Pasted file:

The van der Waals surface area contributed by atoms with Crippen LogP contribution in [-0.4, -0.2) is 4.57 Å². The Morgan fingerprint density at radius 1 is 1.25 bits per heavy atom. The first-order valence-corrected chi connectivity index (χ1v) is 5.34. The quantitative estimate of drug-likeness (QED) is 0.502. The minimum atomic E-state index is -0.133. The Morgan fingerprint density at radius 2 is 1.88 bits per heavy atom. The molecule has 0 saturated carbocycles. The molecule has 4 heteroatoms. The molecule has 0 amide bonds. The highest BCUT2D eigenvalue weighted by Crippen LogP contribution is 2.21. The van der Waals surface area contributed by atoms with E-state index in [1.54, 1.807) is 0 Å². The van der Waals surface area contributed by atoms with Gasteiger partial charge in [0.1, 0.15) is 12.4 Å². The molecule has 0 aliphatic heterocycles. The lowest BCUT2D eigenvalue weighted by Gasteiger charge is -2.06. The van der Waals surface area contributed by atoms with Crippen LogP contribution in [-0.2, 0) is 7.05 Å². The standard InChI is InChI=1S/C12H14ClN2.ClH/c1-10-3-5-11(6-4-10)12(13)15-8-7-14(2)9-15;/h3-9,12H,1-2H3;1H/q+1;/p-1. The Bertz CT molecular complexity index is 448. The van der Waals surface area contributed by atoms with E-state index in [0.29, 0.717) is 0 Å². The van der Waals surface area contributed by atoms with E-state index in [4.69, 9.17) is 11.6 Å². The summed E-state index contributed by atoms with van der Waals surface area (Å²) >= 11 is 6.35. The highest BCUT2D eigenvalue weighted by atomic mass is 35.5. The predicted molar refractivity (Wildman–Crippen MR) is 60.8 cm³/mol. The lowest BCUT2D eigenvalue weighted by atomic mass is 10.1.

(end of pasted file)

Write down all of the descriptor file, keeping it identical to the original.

The van der Waals surface area contributed by atoms with Crippen LogP contribution in [-0.4, -0.2) is 4.57 Å². The Morgan fingerprint density at radius 1 is 1.25 bits per heavy atom. The first-order valence-corrected chi connectivity index (χ1v) is 5.34. The quantitative estimate of drug-likeness (QED) is 0.502. The minimum atomic E-state index is -0.133. The Morgan fingerprint density at radius 2 is 1.88 bits per heavy atom. The molecule has 0 saturated carbocycles. The molecule has 4 heteroatoms. The molecule has 0 amide bonds. The highest BCUT2D eigenvalue weighted by Crippen LogP contribution is 2.21. The van der Waals surface area contributed by atoms with E-state index in [1.54, 1.807) is 0 Å². The van der Waals surface area contributed by atoms with Gasteiger partial charge in [0.1, 0.15) is 12.4 Å². The molecule has 0 aliphatic heterocycles. The lowest BCUT2D eigenvalue weighted by Gasteiger charge is -2.06. The van der Waals surface area contributed by atoms with Crippen LogP contribution in [-0.2, 0) is 7.05 Å². The standard InChI is InChI=1S/C12H14ClN2.ClH/c1-10-3-5-11(6-4-10)12(13)15-8-7-14(2)9-15;/h3-9,12H,1-2H3;1H/q+1;/p-1. The Bertz CT molecular complexity index is 448. The van der Waals surface area contributed by atoms with E-state index in [0.29, 0.717) is 0 Å². The van der Waals surface area contributed by atoms with E-state index in [4.69, 9.17) is 11.6 Å². The summed E-state index contributed by atoms with van der Waals surface area (Å²) >= 11 is 6.35. The highest BCUT2D eigenvalue weighted by atomic mass is 35.5. The predicted molar refractivity (Wildman–Crippen MR) is 60.8 cm³/mol. The lowest BCUT2D eigenvalue weighted by atomic mass is 10.1.